Sasaki [19Sasaki RT, Arcanjo AJ, Flório FM, Basting RT. Micromorphology and microhardness of enamel after treatment with home-use bleaching agents containing 10% carbamide peroxide and 7.5% hydrogen peroxide. J Appl Oral Sci 2009; 17(6): 611-6.[http://dx.doi.org/10.1590/S1678-77572009000600014] [PMID: 20027436] ] also demonstrated that 10% carbamide peroxide and 7.5% hydrogen peroxide applied for 21 days did not alter the MH behavior; however, changes in the enamel micromorphology were detected. These results may lead to the conclusion that more expressive changes could be restricted to the use of high-concentration peroxide gels. Therefore, the enamel changes provoked during bleaching treatments seem to be more closely related to the exposure time and gel concentration. The explanation for this may be the prolonged oxidation process, which increases the effects on the enamel surface [7Oskoee PA, Navimipour EJ, Oskoee SS, Moosavi N. Effect of 10% sodium ascorbate on bleached bovine enamel surface morphology and microhardness. Open Dent J 2010; 4: 207-10.[http://dx.doi.org/10.2174/1874210601004010207] [PMID: 21221175] , 8Bodanezi A, de Bittencourt ME, Bodanezi RV, Zottis T, Munhoz EA, Carlini B Jr. Surface modifications on aesthetically restored teeth following home bleaching with 16% peroxide carbamide. Eur J Dent 2011; 5(2): 157-62.[PMID: 21494382] ].

An increase in the enamel SR was observed in this study, regardless of the time intervals. However, these results did not agree with others, whose SR values were not influenced by the bleaching procedures when HP35 was used [4De Abreu DR, Sasaki RT, Amaral FL, Flório FM, Basting RT. Effect of home-use and in-office bleaching agents containing hydrogen peroxide associated with amorphous calcium phosphate on enamel microhardness and surface roughness. J Esthet Restor Dent 2011; 23(3): 158-68.[http://dx.doi.org/10.1111/j.1708-8240.2010.00394.x] [PMID: 21649830] , 20Pintado-Palomino K, Tirapelli C. The effect of home-use and in-office bleaching treatments combined with experimental desensitizing agents on enamel and dentin. Eur J Dent 2015; 9(1): 66-73.[http://dx.doi.org/10.4103/1305-7456.149645] [PMID: 25713487] -22Cury JA, Rosing CK, Tenuta LM. Dentifrices are All Equals? Clin Int J Braz Dent 2010; 6(3): 254-6. [ID: 42780].]. Over a two-day interval, Abouassi et al. made three bleaching applications and revealed an increasing trend in the SR when 10% carbamide peroxide, 35% carbamide peroxide, 3.6% hydrogen peroxide, and 10% hydrogen peroxide were used, showing that the time interval may influence SR, even when low-concentration peroxide gels were applied to the enamel surface [18Abouassi T, Wolkewitz M, Hahn P. Effect of carbamide peroxide and hydrogen peroxide on enamel surface: An in vitro study. Clin Oral Investig 2011; 15(5): 673-80.[http://dx.doi.org/10.1007/s00784-010-0439-1] [PMID: 20623152] ].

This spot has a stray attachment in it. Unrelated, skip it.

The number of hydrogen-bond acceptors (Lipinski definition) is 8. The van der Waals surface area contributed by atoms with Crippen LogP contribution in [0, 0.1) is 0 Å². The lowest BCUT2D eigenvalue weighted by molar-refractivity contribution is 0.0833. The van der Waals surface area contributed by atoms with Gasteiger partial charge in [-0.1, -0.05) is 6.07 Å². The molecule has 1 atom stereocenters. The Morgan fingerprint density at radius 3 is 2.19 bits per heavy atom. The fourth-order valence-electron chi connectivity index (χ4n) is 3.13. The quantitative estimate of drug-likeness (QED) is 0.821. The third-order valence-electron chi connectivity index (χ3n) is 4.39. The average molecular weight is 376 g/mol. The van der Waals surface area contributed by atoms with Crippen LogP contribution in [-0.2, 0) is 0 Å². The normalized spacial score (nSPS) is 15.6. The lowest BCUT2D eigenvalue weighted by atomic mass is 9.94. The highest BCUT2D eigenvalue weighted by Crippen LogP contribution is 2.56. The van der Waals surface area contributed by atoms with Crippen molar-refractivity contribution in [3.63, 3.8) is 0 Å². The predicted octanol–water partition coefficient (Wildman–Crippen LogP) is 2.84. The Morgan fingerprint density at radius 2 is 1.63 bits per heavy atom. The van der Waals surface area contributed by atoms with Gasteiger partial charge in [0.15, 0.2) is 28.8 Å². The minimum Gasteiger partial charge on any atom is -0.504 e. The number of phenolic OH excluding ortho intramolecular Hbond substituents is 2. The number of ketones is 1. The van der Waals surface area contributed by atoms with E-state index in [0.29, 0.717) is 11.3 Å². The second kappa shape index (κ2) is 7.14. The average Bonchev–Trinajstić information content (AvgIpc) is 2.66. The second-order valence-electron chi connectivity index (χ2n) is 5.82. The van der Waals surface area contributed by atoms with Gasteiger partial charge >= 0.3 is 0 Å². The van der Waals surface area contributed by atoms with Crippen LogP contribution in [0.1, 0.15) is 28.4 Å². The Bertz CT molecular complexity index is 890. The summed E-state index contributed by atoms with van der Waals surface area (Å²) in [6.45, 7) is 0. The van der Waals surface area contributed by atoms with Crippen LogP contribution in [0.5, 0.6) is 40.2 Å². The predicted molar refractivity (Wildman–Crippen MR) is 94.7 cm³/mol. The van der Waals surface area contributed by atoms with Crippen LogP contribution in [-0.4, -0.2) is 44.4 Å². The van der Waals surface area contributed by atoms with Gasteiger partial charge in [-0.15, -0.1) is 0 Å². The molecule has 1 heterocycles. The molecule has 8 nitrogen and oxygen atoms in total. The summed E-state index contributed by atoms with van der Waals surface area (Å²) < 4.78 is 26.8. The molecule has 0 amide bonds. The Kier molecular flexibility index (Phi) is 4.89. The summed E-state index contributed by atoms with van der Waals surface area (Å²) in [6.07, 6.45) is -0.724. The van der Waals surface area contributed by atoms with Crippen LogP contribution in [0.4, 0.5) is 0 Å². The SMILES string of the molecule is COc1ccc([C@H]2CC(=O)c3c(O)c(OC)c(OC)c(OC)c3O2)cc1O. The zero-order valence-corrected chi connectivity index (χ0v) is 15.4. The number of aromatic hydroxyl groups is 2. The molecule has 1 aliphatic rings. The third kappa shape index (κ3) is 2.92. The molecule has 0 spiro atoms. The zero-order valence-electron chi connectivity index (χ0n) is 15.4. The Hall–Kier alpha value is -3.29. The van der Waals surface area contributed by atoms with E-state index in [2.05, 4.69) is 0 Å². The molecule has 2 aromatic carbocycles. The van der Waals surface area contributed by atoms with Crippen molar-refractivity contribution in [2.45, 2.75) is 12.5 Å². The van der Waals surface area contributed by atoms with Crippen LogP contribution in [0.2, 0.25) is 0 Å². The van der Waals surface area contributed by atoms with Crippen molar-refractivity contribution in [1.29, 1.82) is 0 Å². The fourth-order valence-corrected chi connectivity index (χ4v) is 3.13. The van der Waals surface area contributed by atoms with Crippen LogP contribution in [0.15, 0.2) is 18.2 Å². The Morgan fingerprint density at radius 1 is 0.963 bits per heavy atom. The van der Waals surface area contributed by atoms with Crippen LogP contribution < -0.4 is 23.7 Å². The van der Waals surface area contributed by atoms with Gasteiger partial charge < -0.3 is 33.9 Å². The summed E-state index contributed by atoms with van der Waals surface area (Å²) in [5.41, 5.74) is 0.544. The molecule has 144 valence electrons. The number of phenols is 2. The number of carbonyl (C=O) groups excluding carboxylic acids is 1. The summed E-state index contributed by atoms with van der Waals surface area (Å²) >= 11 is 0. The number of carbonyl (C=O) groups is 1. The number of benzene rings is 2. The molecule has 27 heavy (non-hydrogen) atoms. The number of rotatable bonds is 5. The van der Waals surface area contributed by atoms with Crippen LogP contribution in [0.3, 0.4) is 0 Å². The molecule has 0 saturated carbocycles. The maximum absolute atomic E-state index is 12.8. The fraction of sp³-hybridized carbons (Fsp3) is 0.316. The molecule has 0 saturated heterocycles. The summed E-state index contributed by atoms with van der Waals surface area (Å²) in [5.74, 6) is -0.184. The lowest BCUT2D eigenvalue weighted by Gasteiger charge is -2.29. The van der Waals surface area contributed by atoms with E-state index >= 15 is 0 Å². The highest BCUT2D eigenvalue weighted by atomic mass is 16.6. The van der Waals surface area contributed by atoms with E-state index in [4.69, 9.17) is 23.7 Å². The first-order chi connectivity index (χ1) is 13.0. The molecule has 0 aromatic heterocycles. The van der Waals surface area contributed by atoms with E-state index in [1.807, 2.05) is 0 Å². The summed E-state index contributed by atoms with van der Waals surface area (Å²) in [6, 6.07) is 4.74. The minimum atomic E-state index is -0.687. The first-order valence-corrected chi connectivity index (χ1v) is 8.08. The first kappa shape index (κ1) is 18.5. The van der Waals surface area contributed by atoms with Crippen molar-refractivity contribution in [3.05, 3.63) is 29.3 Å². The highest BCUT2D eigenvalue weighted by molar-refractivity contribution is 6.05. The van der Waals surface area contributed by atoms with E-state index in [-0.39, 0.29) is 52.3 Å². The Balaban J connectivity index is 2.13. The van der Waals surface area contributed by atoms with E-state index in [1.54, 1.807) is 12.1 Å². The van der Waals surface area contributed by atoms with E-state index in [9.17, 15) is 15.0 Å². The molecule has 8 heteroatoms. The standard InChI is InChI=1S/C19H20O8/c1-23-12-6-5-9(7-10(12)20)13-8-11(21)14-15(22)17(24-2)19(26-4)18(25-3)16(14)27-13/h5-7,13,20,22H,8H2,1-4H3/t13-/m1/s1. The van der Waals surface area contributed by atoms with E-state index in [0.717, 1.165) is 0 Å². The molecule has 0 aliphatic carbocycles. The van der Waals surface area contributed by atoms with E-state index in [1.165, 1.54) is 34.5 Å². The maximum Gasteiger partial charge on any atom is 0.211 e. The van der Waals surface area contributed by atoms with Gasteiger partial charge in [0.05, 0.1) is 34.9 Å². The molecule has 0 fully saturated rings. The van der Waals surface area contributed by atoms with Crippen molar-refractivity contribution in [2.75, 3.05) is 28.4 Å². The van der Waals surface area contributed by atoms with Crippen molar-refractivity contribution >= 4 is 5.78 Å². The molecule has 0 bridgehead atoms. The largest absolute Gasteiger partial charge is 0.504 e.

No surface stress was applied to enamel surfaces between bleaching gel applications, which is an important aspect to mention. Not only the rubbing action of toothbrushes could influence the enamel SR, but also the presence of some compounds in toothpastes, such as detergents, fluorides, flavored substances, and abrasives. One may speculate that acidic substances present in the daily diet, associated with the action of bleaching gels, may also have an influence on the enamel surface. Dental erosion has been associated with the ingestion of sodas, energy drinks, and fruit juices [23Ren YF, Amin A, Malmstrom H. Effects of tooth whitening and orange juice on surface properties of dental enamel. J Dent 2009; 37(6): 424-31.[http://dx.doi.org/10.1016/j.jdent.2009.01.011] [PMID: 19237235] ]. Thus, the combination of bleaching agents and acidic substances present in the diet may exacerbate the negative effects on the surface of the enamel.

CONCLUSION

The reduction in the time interval between bleaching gel applications led to a reduction in MH, while the SR values were increased regardless of the time interval.

ETHICS APPROVAL AND CONSENT TO PARTICIPATE

This study was analyzed and approved by the Animal Ethics Committee (no. 1286260317).

HUMAN AND ANIMAL RIGHTS

No humans were used for studies that are the basis of this research.

CONSENT FOR PUBLICATION

Not applicable

CONFLICT OF INTEREST:

The authors declare no conflict of interest, financial or otherwise.

ACKNOWLEDGEMENTS

This study was supported by CAPES, Brazil.

REFERENCES

[1] Attin T, Schmidlin PR, Wegehaupt F, Wiegand A. Influence of study design on the impact of bleaching agents on dental enamel microhardness: A review. Dent Mater 2009; 25(2): 143-57.[http://dx.doi.org/10.1016/j.dental.2008.05.010] [PMID: 18635255]
[2] Berger SB, Soares LES, Martin AA, Ambrosano GMB, Tabchoury MG. Effects of various hydrogen peroxide bleaching concentrations and number of applications on enamel. Braz J Oral Sci 2014; 13(1): 22-7.[http://dx.doi.org/10.1590/1677-3225v13n1a05]
[3] Sasaki RT, Flório FM, Basting RT. Effect of 10% sodium arcorbate and 10% alpha-tocophenol in different formulations on the shear bond strength of enamel and dentin submitted to a home use bleaching treatment. Oper Dent 2009; 34(6): 746-52. [PMID: 19953786].[http://dx.doi.org/10.2341/09-029-L]